Whitehead man Gary Stevens is the first Phd student to graduate from the Sir William Wright Technology Centre at Queen’s University Belfast.
Twenty-seven-year-old Gary carried out his Mechanical Engineering PhD at the W-Tech centre at Queen’s School of Mechanical and Aerospace Engineering.
Gary said: “It was brilliant to be able to carry out my research in collaboration with such a reputable industrial partner.
“The main highlight of my PhD was being able to see the impact of the research that I was doing in the real world. My research was able to answer crucial questions and direct engineering effort on the next generation of mild hybrid buses from Wrightbus.”
Dr Robert Best, Engineering Manager for Research at Wrightbus, commented: “The collaboration between Wrightbus and Queen’s University Belfast through the Sir William Wright Technology Centre focuses on delivering the state of the art in public bus technology.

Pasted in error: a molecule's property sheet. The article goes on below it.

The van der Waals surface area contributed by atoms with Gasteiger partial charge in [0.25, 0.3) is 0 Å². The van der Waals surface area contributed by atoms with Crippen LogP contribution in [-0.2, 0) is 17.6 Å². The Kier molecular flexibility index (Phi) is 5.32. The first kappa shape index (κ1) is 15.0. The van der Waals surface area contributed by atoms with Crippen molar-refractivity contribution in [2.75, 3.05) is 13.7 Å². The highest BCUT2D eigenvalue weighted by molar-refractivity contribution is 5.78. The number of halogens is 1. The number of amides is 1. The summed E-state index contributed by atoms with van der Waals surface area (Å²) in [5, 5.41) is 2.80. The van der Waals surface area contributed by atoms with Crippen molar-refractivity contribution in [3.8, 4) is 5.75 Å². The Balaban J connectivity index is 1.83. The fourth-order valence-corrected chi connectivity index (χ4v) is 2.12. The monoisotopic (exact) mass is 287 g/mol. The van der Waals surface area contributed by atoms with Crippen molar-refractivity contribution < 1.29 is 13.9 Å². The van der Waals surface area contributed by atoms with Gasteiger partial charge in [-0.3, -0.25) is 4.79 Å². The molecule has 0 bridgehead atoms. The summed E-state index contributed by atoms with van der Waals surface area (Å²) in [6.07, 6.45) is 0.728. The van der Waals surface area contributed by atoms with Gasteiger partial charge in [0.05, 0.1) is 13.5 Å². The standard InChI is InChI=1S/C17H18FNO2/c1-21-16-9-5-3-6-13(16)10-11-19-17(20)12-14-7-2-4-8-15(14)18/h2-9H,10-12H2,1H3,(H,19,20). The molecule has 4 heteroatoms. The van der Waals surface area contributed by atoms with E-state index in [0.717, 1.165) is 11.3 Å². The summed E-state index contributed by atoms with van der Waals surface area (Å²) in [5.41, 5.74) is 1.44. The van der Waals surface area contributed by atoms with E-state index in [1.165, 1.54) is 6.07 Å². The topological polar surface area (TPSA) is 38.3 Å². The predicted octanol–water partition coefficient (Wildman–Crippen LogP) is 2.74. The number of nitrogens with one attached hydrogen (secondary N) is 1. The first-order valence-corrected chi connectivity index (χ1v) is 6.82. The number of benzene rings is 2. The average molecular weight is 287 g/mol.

“Gary’s research has played an important role in the development of our hybrid double-decker bus (HEV), and his work has delivered new tools and methods which can be used in our future product lines.”
Since completing his degree, Gary has started a job as a mechanical engineer at an automotive company based in the north east of England.
He was awarded his PhD degree in mechanical engineering from the School of Mechanical and Aerospace Engineering last Wednesday (July 3).
The aim of the engineering research facility at Queen’s is to “promote research and advanced engineering to facilitate the creation and development of technologies suitable for today’s bus industry, particularly as these needs become increasingly complex”.
The centre is named after the Wrightbus founder William Wright CBE.